Steven Maybury

    Steven Maybury is an Irish artist based in Dublin. Since leaving art college in 2012, he has been awarded a number of artist bursaries, awards and residencies, and in 2013 took part in a European touring exhibition, ‘40-40-40’, which showcased new talent in Ireland’s state art collection. Solo and two-person shows include: 'Destroy These Walls', Mart Gallery, Dublin (2017, solo); 'Anicca', The Library Project (solo, 2016); ‘Jigsaws, Combs and Rulers’, Eight Gallery, Dublin (solo, 2014); ‘Groove Chronicles’, Market Studios, Dublin (solo, 2014); ‘Radical Line’, Pallas Projects, Dublin (solo, 2014); and with Claire McCluskey: ‘Synthesis I’, Eight Gallery, Dublin (2013), and ‘Synthesis II’, Tactic Gallery, Cork (2013). In 2014 he was invited to present his drawings on The Drawing Suite, a blog for contemporary European drawing. Recent group exhibitions include: The RHA Annual, Dublin (2017, invited); '12x16', Ormond Studios, Dublin (2016); Glitch art fair, Rua Red (2015); ‘Re-ignite’, Customs House, Westport (2015); and ‘On Beauty’, Roscommon Arts Centre (2015).
    He is currently working towards exhibitions in Dublin and Los Angeles, and is involved in several creative projects, including The Mundi Project commissioned by Luciano Benetton.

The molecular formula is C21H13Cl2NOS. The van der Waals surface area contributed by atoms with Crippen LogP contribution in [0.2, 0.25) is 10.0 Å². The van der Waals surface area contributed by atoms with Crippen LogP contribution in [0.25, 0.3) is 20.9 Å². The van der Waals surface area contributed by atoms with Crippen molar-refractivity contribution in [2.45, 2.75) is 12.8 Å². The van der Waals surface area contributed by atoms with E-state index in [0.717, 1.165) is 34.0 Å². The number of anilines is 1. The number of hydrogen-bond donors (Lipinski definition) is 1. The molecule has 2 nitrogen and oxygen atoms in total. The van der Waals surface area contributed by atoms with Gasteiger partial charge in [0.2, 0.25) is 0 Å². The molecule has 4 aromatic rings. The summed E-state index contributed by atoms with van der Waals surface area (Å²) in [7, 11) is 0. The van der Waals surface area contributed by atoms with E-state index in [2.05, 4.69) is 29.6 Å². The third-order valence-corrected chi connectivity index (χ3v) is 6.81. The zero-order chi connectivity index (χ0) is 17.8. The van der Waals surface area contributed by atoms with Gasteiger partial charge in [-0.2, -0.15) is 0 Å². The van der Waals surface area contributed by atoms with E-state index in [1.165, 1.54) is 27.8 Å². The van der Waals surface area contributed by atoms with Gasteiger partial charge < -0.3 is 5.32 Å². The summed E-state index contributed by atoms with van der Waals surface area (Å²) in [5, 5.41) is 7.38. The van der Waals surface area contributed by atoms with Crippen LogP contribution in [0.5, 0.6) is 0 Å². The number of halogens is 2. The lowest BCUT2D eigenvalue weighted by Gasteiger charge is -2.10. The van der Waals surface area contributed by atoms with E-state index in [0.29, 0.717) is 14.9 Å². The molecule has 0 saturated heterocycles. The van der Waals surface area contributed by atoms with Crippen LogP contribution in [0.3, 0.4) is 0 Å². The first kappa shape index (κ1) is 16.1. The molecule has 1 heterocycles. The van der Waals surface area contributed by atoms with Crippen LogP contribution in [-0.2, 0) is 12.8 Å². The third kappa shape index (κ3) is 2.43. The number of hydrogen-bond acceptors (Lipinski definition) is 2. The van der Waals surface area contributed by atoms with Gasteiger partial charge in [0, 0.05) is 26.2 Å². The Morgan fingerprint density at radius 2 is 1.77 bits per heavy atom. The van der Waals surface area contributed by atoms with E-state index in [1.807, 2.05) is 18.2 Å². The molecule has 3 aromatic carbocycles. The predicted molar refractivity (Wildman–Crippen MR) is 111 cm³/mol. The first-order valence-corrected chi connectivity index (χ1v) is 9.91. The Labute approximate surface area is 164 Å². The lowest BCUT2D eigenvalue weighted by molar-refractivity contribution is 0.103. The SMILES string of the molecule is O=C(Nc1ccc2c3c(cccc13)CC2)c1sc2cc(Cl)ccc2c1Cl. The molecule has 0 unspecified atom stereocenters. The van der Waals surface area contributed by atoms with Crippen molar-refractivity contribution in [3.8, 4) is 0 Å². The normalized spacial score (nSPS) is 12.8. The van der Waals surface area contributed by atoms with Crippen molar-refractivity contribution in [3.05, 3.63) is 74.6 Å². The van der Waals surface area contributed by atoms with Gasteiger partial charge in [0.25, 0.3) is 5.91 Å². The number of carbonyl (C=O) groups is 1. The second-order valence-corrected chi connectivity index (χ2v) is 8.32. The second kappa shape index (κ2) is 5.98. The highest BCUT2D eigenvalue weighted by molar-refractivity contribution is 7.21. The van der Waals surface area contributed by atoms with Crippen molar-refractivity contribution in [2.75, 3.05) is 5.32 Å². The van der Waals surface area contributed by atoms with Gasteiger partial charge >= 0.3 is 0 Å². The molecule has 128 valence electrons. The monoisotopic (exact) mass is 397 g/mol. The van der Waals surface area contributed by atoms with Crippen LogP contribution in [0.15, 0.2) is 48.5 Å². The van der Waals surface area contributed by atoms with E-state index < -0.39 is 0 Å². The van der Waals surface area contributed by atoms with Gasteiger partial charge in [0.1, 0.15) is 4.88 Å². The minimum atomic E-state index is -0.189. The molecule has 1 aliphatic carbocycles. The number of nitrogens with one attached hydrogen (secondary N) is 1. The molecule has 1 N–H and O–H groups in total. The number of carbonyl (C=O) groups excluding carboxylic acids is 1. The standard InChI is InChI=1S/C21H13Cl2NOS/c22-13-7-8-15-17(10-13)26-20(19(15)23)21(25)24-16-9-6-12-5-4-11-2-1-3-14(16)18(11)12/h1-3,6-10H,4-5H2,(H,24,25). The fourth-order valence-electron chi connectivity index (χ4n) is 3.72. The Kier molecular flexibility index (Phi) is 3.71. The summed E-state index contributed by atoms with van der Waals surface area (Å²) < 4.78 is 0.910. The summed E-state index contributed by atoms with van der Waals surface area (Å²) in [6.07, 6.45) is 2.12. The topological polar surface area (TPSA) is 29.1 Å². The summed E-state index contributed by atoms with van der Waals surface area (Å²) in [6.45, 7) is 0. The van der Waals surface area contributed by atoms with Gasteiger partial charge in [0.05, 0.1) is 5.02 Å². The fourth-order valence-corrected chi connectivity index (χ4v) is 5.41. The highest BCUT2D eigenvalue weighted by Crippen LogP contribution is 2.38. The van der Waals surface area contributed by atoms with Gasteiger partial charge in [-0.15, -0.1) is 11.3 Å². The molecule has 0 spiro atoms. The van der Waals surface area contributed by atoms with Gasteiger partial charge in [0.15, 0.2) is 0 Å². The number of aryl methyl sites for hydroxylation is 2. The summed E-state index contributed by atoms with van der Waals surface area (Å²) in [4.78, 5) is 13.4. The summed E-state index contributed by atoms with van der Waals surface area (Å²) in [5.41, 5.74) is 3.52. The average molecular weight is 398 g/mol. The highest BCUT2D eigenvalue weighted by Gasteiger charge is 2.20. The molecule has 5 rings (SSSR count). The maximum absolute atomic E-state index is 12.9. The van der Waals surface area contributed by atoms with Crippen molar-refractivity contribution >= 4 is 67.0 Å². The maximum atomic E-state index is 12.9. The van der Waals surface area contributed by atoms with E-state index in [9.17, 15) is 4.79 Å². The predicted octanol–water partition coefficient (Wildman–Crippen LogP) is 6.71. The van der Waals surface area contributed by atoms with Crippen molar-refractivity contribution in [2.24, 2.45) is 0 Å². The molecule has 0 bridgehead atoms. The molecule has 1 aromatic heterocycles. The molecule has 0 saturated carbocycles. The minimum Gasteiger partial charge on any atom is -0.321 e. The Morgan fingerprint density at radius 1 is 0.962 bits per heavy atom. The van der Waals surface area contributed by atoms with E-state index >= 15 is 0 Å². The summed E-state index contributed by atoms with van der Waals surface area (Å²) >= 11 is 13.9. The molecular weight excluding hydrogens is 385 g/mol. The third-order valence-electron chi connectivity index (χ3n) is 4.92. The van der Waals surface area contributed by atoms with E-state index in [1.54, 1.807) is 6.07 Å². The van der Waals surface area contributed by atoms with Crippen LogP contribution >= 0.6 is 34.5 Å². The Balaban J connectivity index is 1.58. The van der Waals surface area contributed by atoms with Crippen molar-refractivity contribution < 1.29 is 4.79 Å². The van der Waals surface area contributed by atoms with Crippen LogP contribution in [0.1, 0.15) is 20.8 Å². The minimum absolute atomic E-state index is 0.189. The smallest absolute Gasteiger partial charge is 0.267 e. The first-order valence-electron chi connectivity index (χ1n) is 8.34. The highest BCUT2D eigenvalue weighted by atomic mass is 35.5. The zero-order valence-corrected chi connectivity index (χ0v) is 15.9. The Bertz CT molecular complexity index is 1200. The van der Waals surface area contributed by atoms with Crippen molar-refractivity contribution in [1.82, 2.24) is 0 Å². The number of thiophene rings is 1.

Drawing represents a mechanism not just for seeing and recording, but for intense exploration of our material surroundings. Taking everyday objects, such as a jigsaw, comb, skateboard or ruler, I use effects of repetitive ruling to recreate the objects’ surface qualities and to highlight the imperfections and unexpected beauty hidden in debris. In this way I aim to draw attention to our preoccupation with archiving, preservation and precision, as well as to the routines and rituals underlying our daily lives. In certain drawings, selected areas of the image are also exposed to light for varying lengths of time, which in many cases is an open-ended process without a fixed timescale. This introduces a further dimension, creating additional disruptions, as well as new geometries, and enhancing the works’ impermanence.


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